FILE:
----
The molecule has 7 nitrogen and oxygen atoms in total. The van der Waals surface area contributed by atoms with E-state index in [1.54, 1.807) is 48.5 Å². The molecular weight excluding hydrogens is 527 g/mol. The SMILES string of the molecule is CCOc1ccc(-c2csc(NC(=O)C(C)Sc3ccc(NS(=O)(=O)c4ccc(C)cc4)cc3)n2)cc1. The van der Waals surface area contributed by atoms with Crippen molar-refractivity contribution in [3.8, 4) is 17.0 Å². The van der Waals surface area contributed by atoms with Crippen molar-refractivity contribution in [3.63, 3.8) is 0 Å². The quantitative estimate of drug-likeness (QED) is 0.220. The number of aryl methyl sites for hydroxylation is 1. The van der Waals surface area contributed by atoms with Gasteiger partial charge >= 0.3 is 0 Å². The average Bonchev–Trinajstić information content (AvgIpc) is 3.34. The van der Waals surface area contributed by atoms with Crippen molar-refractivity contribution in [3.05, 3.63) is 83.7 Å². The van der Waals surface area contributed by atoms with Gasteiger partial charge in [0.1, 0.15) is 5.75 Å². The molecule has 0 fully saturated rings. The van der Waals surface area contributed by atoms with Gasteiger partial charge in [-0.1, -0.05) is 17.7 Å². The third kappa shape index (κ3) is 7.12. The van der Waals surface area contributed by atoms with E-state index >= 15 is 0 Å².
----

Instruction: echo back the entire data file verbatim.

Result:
The molecule has 7 nitrogen and oxygen atoms in total. The van der Waals surface area contributed by atoms with E-state index in [1.54, 1.807) is 48.5 Å². The molecular weight excluding hydrogens is 527 g/mol. The SMILES string of the molecule is CCOc1ccc(-c2csc(NC(=O)C(C)Sc3ccc(NS(=O)(=O)c4ccc(C)cc4)cc3)n2)cc1. The van der Waals surface area contributed by atoms with Crippen molar-refractivity contribution in [3.8, 4) is 17.0 Å². The van der Waals surface area contributed by atoms with Crippen molar-refractivity contribution in [3.63, 3.8) is 0 Å². The quantitative estimate of drug-likeness (QED) is 0.220. The number of aryl methyl sites for hydroxylation is 1. The van der Waals surface area contributed by atoms with Gasteiger partial charge >= 0.3 is 0 Å². The average Bonchev–Trinajstić information content (AvgIpc) is 3.34. The van der Waals surface area contributed by atoms with Crippen molar-refractivity contribution in [3.05, 3.63) is 83.7 Å². The van der Waals surface area contributed by atoms with Gasteiger partial charge in [0.1, 0.15) is 5.75 Å². The molecule has 0 fully saturated rings. The van der Waals surface area contributed by atoms with Gasteiger partial charge in [-0.1, -0.05) is 17.7 Å². The third kappa shape index (κ3) is 7.12. The van der Waals surface area contributed by atoms with E-state index >= 15 is 0 Å².